radiation collector Usually focused on highlighting his impressive collection of memorabilia for the post-nuclear RPG series, but recently he tried PC built into plastic nuclear warhead This came with the Fallout Anthology Bethesda, released in 2015. The tasteful fake plastic bomb is designed to hold the DVD that comes with the anthology, but it also turns out to be roomy enough to hold some silicon and power.
Here is a similar project Built by Linus Tech Tips From before and after the anthology was released, but there are some key differences. LTT’s Luke opted for a more traditional PC build, elongated the case with a 3D-printed sheath, and tucked the then top-of-the-line i7 6700K and R9 Fury Nano into a heavily modified mini nuke.
The Fallout Collector opted for a smaller, lower-power system, requiring fewer modifications to the chassis. He relocated the NUC, a small PC from Intel with a particularly compact motherboard, into a new enclosure. The Fallout Collector modified the plug-in used to hold the game in the base to mount the motherboard, set up the power supply on the bottom of the case, and designed holes on the side for the IO ports.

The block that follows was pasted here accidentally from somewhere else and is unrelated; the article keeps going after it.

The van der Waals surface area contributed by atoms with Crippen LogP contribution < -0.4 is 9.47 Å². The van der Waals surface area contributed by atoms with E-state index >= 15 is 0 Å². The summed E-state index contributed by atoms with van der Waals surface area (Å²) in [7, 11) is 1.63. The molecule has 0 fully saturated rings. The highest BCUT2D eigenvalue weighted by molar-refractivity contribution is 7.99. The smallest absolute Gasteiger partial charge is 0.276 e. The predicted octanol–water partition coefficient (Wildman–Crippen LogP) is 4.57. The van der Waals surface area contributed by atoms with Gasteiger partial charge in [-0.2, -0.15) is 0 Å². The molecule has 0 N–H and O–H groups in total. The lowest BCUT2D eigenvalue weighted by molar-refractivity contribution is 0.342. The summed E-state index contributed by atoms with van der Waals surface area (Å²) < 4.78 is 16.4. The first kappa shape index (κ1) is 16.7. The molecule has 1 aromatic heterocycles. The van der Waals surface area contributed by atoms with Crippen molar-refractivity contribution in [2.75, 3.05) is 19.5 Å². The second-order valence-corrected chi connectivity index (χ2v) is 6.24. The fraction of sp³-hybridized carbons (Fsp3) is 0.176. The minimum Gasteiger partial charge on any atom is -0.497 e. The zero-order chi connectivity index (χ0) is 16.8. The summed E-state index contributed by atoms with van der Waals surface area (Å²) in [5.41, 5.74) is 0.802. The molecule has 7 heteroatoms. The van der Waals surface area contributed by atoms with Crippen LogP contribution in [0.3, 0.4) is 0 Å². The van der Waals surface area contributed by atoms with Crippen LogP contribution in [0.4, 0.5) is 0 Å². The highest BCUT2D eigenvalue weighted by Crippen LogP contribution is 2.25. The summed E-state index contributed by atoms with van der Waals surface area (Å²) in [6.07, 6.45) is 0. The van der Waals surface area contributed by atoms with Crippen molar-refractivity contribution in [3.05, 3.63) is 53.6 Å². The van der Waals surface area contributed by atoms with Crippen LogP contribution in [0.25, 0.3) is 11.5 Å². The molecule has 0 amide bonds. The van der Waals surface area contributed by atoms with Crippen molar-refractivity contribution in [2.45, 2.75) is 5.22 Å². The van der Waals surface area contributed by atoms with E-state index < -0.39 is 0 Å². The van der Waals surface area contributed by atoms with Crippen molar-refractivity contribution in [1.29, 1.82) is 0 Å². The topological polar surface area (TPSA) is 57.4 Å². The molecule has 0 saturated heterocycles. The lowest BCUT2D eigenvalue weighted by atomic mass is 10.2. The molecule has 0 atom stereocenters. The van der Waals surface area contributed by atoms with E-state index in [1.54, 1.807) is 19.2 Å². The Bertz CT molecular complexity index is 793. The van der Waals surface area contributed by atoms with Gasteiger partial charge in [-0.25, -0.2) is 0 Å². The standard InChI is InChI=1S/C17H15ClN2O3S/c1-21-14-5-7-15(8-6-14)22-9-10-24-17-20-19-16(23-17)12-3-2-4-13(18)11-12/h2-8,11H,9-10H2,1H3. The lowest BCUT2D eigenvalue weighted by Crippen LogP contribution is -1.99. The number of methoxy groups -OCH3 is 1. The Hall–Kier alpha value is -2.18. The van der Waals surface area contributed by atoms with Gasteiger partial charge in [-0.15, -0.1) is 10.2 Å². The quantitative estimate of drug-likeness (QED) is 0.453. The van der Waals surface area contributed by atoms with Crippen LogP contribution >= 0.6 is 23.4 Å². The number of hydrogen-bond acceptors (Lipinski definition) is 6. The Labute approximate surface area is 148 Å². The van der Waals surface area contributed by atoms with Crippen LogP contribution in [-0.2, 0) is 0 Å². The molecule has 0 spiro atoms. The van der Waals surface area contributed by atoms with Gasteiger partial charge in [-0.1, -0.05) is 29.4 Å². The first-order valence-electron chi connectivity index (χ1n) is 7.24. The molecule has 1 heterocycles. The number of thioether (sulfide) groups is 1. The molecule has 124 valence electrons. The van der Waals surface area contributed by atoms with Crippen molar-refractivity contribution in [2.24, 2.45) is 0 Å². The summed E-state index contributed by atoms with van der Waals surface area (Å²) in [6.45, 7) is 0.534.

The end result leaves the core components of the system under the bomb’s nose, the body of which houses the power supply and cable management. The Fallout Collector mounts a single case fan in the header above the motherboard and drills holes to allow airflow. He also reused the mini nuke’s sound effect button as a power switch, similar to the LTT build, and as a final touch, modified the BIOS to display a cheeky RobCo boot image at boot.
For now, under jury-rigging conditions, the build performs better than you’d expect from a 6th-gen i3 system. While Fallout 3 is currently causing problems for collectors, New Vegas and Skyrim are coming out at playable 30fps with acceptable heat, while it handles the original 2D entry effortlessly .
The Fallout Collector isn’t quite happy with the performance of the build yet – he wants to fix remaining compatibility issues with Fallout 3, improve the thermal performance of the system, and possibly plug in a higher-end or newer NUC to really turbocharge it.
No matter where The Fallout Collector is built next, it’s always reassuring to see enthusiasts getting computers to work where they absolutely shouldn’t, and it’s already running New Vegas at least as well as the PlayStation 3.